Almost over two decades, technology had constantly liberated with the associate policies and continuous growing among the developed and developing countries. Even some governments have created systematic framework for guiding the industries into the information age (Curtis G. and Cobham B. 2005). Worse case scenario when a developing country starts from a week position that consists of low level of capital formation and rapid population growth. These may result a low level of investment into information structures and lack of public interest in modern information facilities (Zeffane R. and Rugimbana R. 1995). However in 1990, Heitzman (1990) said that a few governments of developing countries have moved away from the large scale centralised intervention and move towards to a more decentralised regional and national project. These had result some changes to a new dynamic of many multinational enterprises and consequently it is necessary to have a practical cooperative style to be developed and established (Zeffane R. and Rugimbana R. 1995). Kaynak and Dalgic (1992) had conducted a study on the construction industry, and the results indicate that technologies were transferred between Western construction companies and companies from developing countries in order to stimulate their domestic and international business efforts.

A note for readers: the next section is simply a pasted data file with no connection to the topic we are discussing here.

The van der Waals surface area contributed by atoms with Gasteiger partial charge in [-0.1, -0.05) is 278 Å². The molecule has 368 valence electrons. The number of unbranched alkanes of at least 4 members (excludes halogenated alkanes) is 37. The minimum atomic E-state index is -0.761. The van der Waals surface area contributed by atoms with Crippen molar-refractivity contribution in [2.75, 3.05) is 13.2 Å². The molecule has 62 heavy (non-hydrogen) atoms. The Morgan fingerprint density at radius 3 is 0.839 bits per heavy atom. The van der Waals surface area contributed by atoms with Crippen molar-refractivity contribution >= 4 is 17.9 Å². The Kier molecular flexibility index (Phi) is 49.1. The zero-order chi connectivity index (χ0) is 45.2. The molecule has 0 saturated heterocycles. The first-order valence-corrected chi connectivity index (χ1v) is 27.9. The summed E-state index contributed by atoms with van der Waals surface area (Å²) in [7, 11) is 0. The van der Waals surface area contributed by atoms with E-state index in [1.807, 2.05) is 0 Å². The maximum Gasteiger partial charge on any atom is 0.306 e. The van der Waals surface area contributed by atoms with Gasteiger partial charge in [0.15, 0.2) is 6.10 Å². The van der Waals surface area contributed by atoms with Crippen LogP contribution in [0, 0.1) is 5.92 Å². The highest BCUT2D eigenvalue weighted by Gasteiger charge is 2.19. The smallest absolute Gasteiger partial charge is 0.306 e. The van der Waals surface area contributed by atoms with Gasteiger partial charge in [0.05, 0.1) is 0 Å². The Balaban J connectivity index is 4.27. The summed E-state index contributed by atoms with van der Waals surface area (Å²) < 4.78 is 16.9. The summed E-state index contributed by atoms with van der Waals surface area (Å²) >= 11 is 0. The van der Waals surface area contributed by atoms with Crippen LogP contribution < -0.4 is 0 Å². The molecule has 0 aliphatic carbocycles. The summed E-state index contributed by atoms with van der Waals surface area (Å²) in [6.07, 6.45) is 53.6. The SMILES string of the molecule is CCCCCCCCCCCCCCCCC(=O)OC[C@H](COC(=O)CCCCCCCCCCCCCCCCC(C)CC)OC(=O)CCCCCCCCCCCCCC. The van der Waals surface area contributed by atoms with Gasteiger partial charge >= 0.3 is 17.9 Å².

An interesting statement made by Ajami and Arch (1990) that having a technology standard can provide a more competitive approach to operate internationally and not contradicting with the forces of the governance. Although there are issue on developing a modern information management, but it is found that the successful development of systems can be guarded by sensitivity knowledge of the information management and the technology issue (Zeffane R. and Rugimbana R. 1995). Therefore, the needs of effective information evaluation and coordinating function in an organisation are essential to overcome the process and difficulty of establishing a modern information management system. Most of the western models required the individuals or the managers to do technology development which is a normal task for developed countries, but this is not appropriate for the poorer countries to target on achieving the same task. For example given by Albala and Rubenstein (1994) that the technological development in some developing countries depends on their local strengths, but the others may own and have technology policies principles concern with creation and adaptation technology. Having such technology policies sometimes may neglect the importance of the demand and the impact of information technology to the organisations. Horton (1990) had examined the cross cultural dimension on technology systems development by comparison of wide variety of management group and pointed out that number of actions that could be undertaken by the organisation to improve the integration and adaptation of those technologies. Nevertheless, most of the developing countries are not prepared to accommodate the modern technology of the industrial countries. In addition with the method adapted have issue with assessment theory such as inadequate of data and difficulty in measurement and comparison used resources. Along side with the unskilled worker, insufficient capital and lack of experiences, thus they need imported technology and related research which is different type of technology to improve on gaining a competitive position among the developing countries. Lu et al. (1989) statement supported that the developing countries tend to have lack of human resources skill in developing a system that suit the needs of the organisation. Hence, Lu et al. (1989) suggested that the implementation should required an organisational change where the user or the person involved should contribute in analysis and designing the technology system. Moreover, the technology and machinery applications had to be handled in the simpler way than its innovative used because of the unskilled and poorly equipped workers. Nevertheless, cultural variation should also be considered during the decision making processes that may bring different impact and approach. When it is applied appropriately, the true value added technology processes will bring transformation to the organisation and the entire economies (Zeffane R. and Rugimbana R. 1995). To sustain in the application of the new technology, (Habibie, 1990) suggested to set up a centre of research, science and technology. The centre will provide support and facilitates technology difficulties and limited human skill resources. These methods will help to create a strong technology policy, strategy and planning for all industry and organisations in developing countries. Since that the availability of information and guidance is sufficient, consequently there is a significant increase of effectiveness and this is considered as a crucial development effort for any country